Mike Bivins Of New Edition Tells How He Learned From His Dad’s Mistakes

Posted On : June 21, 2015

Mike and daughtersHappy Father’s Day to all of our ILOSM fathers and surrogate father’s who are holding it down for your children. In honor of Father’s Day we will be sharing a few stories about Dads who deserve to be acknowledged on this day. To kick things off, we’ll start with Michael Bivins of New Edition.

Mike is not only the man responsible for helping to hold N.E. together throughout all of their ups and downs; and being the driving force behind BBD; but he’s also the man who is man enough to step forward and tell other Father’s his point of view on what he says it takes to be a real daddy to their children. Bivens is speaking from experience of what he says he experienced with his own father. Mike has three little beauties that he and his wife are in the process of nurturing and grooming into becoming beautiful, well-rounded women one day, so he can speak on what you’re about to read, because he can actually back up what he’s saying, by leading by example.

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Check out what he shared with Black America Web about the precise differences he says determines a father from a daddy:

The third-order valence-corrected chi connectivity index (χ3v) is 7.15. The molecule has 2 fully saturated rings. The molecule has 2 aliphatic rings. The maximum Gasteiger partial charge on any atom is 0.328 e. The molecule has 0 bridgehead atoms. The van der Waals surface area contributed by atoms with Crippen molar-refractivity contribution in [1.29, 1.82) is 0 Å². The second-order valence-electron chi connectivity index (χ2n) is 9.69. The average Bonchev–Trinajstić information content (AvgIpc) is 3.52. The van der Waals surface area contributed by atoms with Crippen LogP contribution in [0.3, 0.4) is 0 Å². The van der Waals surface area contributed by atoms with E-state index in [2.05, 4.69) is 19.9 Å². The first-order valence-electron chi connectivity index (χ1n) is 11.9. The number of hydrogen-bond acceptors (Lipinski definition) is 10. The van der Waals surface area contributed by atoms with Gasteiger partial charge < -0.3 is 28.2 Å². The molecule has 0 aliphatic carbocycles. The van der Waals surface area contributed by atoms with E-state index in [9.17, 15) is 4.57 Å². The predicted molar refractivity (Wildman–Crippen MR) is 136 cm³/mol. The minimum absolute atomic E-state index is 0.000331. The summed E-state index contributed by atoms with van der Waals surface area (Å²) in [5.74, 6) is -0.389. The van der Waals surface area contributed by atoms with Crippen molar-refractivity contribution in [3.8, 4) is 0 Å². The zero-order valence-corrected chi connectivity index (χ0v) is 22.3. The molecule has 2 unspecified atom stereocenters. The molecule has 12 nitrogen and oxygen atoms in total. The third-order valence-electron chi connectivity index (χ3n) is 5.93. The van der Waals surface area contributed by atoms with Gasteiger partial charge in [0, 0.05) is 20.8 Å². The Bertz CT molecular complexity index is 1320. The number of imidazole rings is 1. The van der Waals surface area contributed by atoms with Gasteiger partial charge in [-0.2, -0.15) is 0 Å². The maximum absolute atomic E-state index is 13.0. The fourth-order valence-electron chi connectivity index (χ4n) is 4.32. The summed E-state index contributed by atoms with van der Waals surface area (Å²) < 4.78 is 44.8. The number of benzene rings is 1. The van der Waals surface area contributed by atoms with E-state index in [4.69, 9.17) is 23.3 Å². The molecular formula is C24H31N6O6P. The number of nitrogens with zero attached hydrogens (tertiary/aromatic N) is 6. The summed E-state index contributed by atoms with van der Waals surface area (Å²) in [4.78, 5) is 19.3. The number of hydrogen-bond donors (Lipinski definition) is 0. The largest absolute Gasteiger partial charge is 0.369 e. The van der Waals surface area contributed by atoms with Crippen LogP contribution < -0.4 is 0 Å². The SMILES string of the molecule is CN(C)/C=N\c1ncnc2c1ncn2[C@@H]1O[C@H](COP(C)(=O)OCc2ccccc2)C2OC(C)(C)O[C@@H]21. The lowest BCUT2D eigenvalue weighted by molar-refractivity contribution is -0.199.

When I think of Father’s Day and all the memories as a child, the part that sticks out the most, is that my father was always gone working and representing the country in the Navy and my mother, Shirley, held things down at the crib.

They never married. We lived in Orchard Park Projects in the city of Boston at 32 Bataan Court, Apartment 159. There were a lot of single families that lived in our building. The month of June was always exciting because it meant school was almost over. Father’s Day as a holiday didn’t hold that much weight or anticipation.

When my father would visit my sister Tanya and I, we always went to Kentucky Fried Chicken on American Legion Highway and I always got a take out box and I would wait until I got back to my projects to let my friends see my bag and smell my chicken, haaaa! I was funny like that.

Gerard, my pops, didn’t…